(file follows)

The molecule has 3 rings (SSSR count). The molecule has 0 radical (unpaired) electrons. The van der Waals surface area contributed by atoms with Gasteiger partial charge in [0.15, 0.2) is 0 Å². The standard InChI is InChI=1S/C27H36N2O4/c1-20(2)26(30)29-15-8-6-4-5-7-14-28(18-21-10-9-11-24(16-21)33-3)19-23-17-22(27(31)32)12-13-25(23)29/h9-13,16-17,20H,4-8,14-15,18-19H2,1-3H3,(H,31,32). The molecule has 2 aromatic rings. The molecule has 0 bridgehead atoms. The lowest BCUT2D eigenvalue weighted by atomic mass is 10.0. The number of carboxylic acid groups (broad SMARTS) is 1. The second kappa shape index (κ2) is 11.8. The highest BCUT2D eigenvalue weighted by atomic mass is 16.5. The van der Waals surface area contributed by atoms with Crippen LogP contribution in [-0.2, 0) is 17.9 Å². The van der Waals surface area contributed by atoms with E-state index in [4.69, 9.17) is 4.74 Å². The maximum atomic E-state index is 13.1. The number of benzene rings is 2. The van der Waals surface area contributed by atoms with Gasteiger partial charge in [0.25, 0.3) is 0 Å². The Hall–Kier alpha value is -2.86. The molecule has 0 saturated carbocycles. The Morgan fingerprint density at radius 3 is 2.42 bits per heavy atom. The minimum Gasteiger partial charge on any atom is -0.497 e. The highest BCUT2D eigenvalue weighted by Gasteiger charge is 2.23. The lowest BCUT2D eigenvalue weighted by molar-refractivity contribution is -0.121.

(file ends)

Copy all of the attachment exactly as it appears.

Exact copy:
The molecule has 3 rings (SSSR count). The molecule has 0 radical (unpaired) electrons. The van der Waals surface area contributed by atoms with Gasteiger partial charge in [0.15, 0.2) is 0 Å². The standard InChI is InChI=1S/C27H36N2O4/c1-20(2)26(30)29-15-8-6-4-5-7-14-28(18-21-10-9-11-24(16-21)33-3)19-23-17-22(27(31)32)12-13-25(23)29/h9-13,16-17,20H,4-8,14-15,18-19H2,1-3H3,(H,31,32). The molecule has 2 aromatic rings. The molecule has 0 bridgehead atoms. The lowest BCUT2D eigenvalue weighted by atomic mass is 10.0. The number of carboxylic acid groups (broad SMARTS) is 1. The second kappa shape index (κ2) is 11.8. The highest BCUT2D eigenvalue weighted by atomic mass is 16.5. The van der Waals surface area contributed by atoms with Crippen LogP contribution in [-0.2, 0) is 17.9 Å². The van der Waals surface area contributed by atoms with E-state index in [4.69, 9.17) is 4.74 Å². The maximum atomic E-state index is 13.1. The number of benzene rings is 2. The van der Waals surface area contributed by atoms with Gasteiger partial charge in [0.25, 0.3) is 0 Å². The Hall–Kier alpha value is -2.86. The molecule has 0 saturated carbocycles. The Morgan fingerprint density at radius 3 is 2.42 bits per heavy atom. The minimum Gasteiger partial charge on any atom is -0.497 e. The highest BCUT2D eigenvalue weighted by Gasteiger charge is 2.23. The lowest BCUT2D eigenvalue weighted by molar-refractivity contribution is -0.121.